USA — The US Food and Drug Administration (FDA) has approved Eli Lilly and Co.’s drug (pirtobrutinib) for the treatment of a rare form of blood cancer.
The indication aims to treat adults with relapsed or refractory mantle cell lymphoma after at least two lines of therapy, including a Bruton tyrosine kinase (BTK) inhibitor.
The drug will retail under the brand name Jaypirca’s, and its accelerated approval by the Food and Drug Administration is the first of five treatments that the U.S. drugmaker hopes to launch this year, including one for obesity.
According to Lilly, the drug will be available in the United States in the coming weeks, and it will retail for a list price of US$21,000 for a 30-day supply for the 200 mg dose.
Prior to Jaypirca, the FDA approved three Bruton’s tyrosine kinase (BTK) inhibitors: Imbruvica from AbbVie and Johnson & Johnson, Calquence from AstraZeneca, and Brukinsa from BeiGene.
However, Jaypirca is distinct from those products, and Lilly is primarily targeting a different market, according to Jake Van Naarden, CEO of Lilly’s oncology unit Loxo.
Mantle cell lymphoma is a rare type of blood cancer that begins in white blood cells in lymph nodes and spreads rapidly to other parts of the body.
The FDA granted approval based on the results of the BRUIN trial, which included 120 patients with relapsed or refractory mantle cell lymphoma who had received a covalent BTK inhibitor in phase 1 or phase 2. Prior therapies had been administered to a median of three (range, 1-9) patients.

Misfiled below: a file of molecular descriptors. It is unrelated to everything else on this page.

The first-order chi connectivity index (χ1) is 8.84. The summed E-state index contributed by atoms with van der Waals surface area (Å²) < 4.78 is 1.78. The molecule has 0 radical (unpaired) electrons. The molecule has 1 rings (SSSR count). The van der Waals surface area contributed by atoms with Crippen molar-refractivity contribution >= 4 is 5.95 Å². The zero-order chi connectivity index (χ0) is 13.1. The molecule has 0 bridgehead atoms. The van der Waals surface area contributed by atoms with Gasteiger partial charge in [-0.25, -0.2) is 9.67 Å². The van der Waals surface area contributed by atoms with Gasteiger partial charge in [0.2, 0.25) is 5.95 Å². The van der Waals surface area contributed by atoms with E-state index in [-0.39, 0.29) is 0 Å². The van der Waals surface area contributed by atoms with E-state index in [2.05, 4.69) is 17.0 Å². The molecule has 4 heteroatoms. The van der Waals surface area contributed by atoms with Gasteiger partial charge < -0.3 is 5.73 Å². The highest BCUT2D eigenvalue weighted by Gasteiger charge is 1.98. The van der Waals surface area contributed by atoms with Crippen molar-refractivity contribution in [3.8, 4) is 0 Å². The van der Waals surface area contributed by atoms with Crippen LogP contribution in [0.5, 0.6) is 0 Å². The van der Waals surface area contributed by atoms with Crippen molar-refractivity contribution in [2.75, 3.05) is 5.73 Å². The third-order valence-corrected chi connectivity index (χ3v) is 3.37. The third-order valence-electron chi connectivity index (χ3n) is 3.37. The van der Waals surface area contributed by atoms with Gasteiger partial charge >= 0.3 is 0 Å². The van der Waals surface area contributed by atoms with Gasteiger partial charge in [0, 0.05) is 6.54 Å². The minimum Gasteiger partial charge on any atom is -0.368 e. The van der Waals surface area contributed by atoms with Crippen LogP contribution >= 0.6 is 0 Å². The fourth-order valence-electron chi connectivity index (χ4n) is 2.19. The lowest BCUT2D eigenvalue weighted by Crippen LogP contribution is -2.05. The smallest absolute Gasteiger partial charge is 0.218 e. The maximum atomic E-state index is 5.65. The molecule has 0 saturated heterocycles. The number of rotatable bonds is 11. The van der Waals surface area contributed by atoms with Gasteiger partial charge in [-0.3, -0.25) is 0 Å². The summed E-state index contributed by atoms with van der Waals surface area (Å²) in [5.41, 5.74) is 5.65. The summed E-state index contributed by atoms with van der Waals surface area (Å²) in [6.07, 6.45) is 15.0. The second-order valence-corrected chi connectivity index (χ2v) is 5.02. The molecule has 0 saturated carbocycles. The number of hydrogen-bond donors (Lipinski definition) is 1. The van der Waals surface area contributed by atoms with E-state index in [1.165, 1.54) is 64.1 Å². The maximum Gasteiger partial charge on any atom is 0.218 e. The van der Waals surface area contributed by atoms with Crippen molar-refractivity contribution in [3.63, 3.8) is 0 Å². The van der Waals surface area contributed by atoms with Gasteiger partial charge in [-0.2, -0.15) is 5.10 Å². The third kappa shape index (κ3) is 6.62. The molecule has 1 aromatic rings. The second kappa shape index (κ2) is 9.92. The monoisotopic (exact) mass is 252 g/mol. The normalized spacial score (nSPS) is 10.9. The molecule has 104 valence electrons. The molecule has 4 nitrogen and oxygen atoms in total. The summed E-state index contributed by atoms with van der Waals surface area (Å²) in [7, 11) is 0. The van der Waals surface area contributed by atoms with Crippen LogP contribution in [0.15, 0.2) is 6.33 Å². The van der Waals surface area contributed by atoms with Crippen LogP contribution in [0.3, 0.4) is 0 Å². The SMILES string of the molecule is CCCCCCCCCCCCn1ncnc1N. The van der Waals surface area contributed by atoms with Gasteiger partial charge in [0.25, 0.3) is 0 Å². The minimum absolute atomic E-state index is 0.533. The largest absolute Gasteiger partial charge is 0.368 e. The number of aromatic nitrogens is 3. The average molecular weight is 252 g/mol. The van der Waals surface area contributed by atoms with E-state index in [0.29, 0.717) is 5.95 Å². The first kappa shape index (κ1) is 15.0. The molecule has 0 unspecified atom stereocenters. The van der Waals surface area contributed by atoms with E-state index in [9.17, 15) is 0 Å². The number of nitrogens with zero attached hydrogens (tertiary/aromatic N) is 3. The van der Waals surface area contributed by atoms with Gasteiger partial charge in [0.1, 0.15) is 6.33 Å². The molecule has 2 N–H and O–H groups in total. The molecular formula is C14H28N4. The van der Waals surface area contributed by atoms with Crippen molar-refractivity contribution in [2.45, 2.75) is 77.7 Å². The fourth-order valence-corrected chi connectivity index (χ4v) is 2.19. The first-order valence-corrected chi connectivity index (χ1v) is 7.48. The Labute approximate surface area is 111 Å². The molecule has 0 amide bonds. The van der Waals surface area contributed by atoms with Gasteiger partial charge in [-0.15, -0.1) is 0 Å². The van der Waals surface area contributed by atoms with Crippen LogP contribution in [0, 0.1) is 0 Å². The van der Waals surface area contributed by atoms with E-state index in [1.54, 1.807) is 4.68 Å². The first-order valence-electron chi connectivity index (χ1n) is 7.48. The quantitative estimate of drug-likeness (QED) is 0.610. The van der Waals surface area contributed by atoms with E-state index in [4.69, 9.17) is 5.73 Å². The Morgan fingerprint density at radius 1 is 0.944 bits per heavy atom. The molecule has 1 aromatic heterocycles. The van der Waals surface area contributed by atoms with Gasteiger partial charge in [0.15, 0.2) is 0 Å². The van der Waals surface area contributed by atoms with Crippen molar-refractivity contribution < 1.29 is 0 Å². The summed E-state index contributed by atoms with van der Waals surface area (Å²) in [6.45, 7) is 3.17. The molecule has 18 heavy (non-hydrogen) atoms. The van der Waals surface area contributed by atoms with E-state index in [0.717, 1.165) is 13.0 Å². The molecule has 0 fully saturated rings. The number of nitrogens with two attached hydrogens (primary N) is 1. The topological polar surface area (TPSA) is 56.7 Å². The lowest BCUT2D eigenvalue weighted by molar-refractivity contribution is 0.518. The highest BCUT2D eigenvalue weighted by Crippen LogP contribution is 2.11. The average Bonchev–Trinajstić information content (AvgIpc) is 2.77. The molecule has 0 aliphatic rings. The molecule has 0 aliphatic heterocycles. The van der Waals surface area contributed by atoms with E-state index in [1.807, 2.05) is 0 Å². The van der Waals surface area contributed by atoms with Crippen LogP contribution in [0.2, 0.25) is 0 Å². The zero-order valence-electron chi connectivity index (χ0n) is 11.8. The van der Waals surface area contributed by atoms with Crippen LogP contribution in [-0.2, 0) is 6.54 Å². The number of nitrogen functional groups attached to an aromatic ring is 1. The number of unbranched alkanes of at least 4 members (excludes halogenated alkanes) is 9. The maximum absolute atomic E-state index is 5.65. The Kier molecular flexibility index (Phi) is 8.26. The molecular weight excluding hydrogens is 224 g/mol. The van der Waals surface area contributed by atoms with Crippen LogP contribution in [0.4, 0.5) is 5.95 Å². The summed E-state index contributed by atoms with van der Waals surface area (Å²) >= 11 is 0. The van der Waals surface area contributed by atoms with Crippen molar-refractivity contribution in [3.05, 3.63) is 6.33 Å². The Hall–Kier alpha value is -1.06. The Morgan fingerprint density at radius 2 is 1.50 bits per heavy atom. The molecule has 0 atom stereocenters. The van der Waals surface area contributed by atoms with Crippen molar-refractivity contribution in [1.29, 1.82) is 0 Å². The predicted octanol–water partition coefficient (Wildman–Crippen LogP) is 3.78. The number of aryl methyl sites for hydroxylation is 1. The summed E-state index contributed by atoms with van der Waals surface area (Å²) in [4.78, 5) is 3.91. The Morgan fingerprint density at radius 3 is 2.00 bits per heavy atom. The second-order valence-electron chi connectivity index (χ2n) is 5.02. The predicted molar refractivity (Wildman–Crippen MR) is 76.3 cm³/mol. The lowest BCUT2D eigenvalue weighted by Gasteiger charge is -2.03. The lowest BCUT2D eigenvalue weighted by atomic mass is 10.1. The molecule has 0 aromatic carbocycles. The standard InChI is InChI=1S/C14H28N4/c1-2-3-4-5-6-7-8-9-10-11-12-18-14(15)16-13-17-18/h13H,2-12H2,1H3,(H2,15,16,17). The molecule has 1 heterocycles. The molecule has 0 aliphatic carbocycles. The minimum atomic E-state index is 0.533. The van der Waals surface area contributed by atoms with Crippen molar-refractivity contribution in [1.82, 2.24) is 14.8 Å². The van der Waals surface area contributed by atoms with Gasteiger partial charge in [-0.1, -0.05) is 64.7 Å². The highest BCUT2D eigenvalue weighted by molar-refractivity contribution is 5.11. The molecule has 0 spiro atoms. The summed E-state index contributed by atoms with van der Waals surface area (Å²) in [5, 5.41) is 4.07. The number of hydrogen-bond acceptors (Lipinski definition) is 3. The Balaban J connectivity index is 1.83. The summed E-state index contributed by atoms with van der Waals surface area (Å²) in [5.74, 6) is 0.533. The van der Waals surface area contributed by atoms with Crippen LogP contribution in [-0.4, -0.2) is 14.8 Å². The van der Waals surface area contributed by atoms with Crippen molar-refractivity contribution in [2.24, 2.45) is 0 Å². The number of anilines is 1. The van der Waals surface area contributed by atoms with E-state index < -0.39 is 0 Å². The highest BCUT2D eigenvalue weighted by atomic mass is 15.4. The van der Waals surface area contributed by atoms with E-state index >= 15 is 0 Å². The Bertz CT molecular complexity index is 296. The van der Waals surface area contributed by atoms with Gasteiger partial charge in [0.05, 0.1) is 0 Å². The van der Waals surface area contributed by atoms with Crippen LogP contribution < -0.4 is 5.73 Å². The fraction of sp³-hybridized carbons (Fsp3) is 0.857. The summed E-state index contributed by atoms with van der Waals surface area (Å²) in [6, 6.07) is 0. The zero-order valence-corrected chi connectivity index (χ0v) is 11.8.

Participants in the study were given 200 mg pirtobrutinib once daily until disease progression or unacceptable toxicity. The researchers reported an overall response rate of 50% and a complete response rate of 13%.
In a safety analysis, 128 patients with mantle cell lymphoma were included, with 4.7% requiring dose reductions, 32% requiring treatment interruption, and 9% discontinuing treatment due to adverse reactions.
Jaypirca is a selective non-covalent BTK inhibitor, whereas the three previous products are covalent BTK inhibitors that cannot be used sequentially.
Jaypirca binds to BTK differently and can thus be used following progression on another BTK inhibitor.
Jaypirca has a unique opportunity to treat patients who have failed on other BTK inhibitors, and most blood cancer patients eventually progress on covalent BTK.
Jaypirca’s approval is a significant boost for Lilly’s oncology business, following the FDA’s humiliating rejection of then-Innovent Biologics-partnered PD-1 inhibitor Tyvyt (sintilimab) last year.
It also comes on the heels of the FDA’s unexpected rejection of the closely watched Alzheimer’s disease drug donanemab last week.